New school project expected to start in early May
CARIBOU, Maine — For over two years, a new Caribou PreK-8 school has been a concept. But it is about to begin materializing in a matter of weeks, with contractors projected to start work in early May.
RSU 39 voters in Caribou, Limestone, and Stockholm approved the $48.1 million school on Jan. 7, 2017. The Maine Department of Education is paying for the primary costs, or $45.6 million. Voters also approved $2.5 million worth of additions to the facility, allowing for expanded gym and music room space.
Members of the new Caribou PreK-8 school building committee, which consists of RSU 39 and city officials, community members, and PDT Architects, the Portland design team, met at the new RSU 39 administration building on Feb. 9 to discuss the project’s progress, approved design plans and specifications to send contractors for bidding, and touched on the next steps in the process.
During the meeting, Caribou resident Bruce Hagelstein asked about the estimated time of arrival for contractors to mobilize and start working with subcontractors.
“We still have contracts to work out,” said Alan Kuniholm, AIA LEED AP with PDT Architects, “and then they’ll start to mobilize.”
“So if you do this on the 29th of March, you’re looking at the end of April at the earliest?” Hagelstein asked.
“Yes,” Kuniholm said, “or the beginning of May. We still have abatement to do before any of the demolition can happen.”
The first building to be demolished in preparation for the new school will be the Caribou Learning Center. The building formerly housed administrators, and currently houses adult and alternative education students who will be transferred to a new building near Caribou High School. Additionally, Teague Park, Caribou Middle School, and the Sincock Administrative building will demolished. Hilltop Elementary School has been sold to a private company that plans to convert the facility into a senior living center.
The building committee also recapped recent milestones for the project, including the city planning board’s recent approval on Jan. 18.
“They were really impressed with how the RSU handled the whole project,” said RSU 39 Superintendent Tim Doak. “The land transfer, for example, we did it the right way, and we really impressed on them all the local things we’re doing.”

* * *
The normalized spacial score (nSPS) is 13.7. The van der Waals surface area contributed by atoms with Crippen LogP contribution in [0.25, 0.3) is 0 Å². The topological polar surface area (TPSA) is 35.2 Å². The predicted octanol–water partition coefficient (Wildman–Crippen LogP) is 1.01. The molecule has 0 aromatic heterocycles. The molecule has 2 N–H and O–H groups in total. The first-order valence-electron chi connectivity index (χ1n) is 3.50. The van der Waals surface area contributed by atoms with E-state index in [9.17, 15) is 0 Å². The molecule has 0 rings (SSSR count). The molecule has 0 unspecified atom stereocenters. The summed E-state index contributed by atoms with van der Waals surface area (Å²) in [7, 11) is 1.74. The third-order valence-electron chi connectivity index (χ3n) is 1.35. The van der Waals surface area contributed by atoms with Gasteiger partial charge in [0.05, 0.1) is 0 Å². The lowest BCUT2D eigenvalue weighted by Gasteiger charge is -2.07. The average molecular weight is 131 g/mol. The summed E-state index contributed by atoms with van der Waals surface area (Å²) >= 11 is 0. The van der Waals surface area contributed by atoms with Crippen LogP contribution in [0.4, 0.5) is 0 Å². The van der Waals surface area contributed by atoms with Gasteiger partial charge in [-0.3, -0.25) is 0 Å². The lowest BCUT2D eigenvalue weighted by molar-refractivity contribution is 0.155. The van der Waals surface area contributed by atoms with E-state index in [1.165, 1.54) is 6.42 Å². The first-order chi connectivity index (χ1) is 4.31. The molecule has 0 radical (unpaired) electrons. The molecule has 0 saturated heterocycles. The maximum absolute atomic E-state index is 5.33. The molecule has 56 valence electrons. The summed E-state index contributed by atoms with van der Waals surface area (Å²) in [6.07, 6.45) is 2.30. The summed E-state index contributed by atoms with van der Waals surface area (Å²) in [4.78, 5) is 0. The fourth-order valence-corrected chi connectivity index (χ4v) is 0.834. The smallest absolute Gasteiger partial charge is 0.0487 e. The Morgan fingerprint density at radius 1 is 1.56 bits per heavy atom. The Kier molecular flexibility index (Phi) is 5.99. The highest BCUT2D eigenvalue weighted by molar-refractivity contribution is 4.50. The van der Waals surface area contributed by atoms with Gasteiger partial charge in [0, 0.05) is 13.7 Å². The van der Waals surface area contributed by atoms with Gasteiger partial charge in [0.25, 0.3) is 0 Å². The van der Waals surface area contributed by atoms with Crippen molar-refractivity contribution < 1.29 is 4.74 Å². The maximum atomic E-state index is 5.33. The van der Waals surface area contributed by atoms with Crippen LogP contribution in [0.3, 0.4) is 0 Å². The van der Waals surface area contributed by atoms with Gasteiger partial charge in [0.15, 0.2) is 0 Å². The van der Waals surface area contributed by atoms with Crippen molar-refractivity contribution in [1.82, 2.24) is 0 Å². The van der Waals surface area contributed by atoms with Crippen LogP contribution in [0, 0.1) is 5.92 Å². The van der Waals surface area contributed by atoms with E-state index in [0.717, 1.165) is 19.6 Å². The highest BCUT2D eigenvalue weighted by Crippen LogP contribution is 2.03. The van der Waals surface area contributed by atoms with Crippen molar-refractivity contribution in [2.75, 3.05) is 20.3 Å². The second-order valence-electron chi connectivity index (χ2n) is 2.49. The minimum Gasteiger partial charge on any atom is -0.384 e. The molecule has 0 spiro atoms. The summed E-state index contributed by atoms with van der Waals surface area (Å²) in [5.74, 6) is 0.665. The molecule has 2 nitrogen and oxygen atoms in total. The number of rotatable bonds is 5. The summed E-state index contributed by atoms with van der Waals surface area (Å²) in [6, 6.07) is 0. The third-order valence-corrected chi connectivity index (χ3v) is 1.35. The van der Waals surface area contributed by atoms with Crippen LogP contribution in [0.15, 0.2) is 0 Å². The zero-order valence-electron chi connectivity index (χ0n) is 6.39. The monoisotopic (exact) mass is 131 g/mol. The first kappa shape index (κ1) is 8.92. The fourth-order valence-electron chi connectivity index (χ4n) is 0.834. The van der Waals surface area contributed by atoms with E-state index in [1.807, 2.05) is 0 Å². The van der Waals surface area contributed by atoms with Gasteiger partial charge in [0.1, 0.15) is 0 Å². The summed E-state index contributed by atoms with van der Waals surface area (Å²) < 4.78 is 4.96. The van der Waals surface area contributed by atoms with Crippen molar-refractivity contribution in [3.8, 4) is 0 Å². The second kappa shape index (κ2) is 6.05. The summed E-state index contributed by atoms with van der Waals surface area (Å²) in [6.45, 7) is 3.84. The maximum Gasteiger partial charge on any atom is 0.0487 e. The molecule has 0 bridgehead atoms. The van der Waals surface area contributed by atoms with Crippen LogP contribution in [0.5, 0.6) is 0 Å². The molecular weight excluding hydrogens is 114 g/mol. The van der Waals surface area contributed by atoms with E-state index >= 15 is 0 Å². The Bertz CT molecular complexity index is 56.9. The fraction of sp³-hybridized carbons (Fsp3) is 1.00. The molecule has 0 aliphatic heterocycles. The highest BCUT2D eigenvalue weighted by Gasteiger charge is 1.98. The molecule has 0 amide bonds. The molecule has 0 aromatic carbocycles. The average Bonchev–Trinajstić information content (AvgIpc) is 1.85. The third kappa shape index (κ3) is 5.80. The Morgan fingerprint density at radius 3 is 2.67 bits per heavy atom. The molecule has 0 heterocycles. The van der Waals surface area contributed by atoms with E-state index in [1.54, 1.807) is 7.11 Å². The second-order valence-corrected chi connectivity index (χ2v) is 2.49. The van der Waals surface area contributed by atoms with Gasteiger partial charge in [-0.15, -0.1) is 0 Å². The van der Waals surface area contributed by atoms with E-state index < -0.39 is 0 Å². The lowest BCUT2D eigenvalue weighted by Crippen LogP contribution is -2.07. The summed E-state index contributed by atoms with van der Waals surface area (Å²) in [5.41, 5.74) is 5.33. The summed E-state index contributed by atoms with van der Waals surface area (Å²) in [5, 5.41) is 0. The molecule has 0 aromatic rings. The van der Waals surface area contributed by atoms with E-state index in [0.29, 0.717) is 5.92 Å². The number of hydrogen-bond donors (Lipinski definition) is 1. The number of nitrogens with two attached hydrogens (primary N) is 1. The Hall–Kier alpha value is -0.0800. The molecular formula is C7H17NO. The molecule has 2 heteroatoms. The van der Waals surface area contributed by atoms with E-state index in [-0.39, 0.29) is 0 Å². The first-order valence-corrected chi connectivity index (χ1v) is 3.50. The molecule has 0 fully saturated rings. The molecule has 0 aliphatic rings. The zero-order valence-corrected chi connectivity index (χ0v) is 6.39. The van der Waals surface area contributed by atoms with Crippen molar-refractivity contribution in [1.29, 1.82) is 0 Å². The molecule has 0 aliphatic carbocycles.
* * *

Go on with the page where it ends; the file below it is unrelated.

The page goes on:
The land transfer stalled the project for several months in 2016 when it was in the conceptual phase, as architects deemed Teague Park on Bennett Drive to be the most suitable location for the facility after a careful study of available land in the city.
Teague Park, at the time, was restricted by the National Park Service, as it was gifted to the city by the Teague family over one century ago to be a park. RSU 39 officials had to work with the national park service to effectively relocate the park across the street, adjacent to the Recreation and Wellness Center.
Doak also told the board of his meeting with the State Board of Education Construction Subcommittee, which he also labeled a success.
Moving forward, Doak and RSU 39 officials need to meet with DOE officials on Feb. 14 to obtain final approval to move forward with the project.
RSU 39 Business Manager Mark Bouchard said the DOE’s final approval is a procedural step in the process, but he added that it’s certainly “more than a rubber stamp” and essential in applying for bonds, as banks need to see state approval before signing off.
If the state does deny approval, which both Bouchard and Doak said is not likely, RSU 39 officials would need to quickly tweak the project and bring it back for state approval.
Chelsea Lipham, an architectural designer with PDT, said via Skype during the meeting that one more meeting is required after the mid-February session.
“The [Feb. 14 meeting] approves us to go forward,” she said. “After the bids come in, I believe we have to go back to the board with our actual budget.”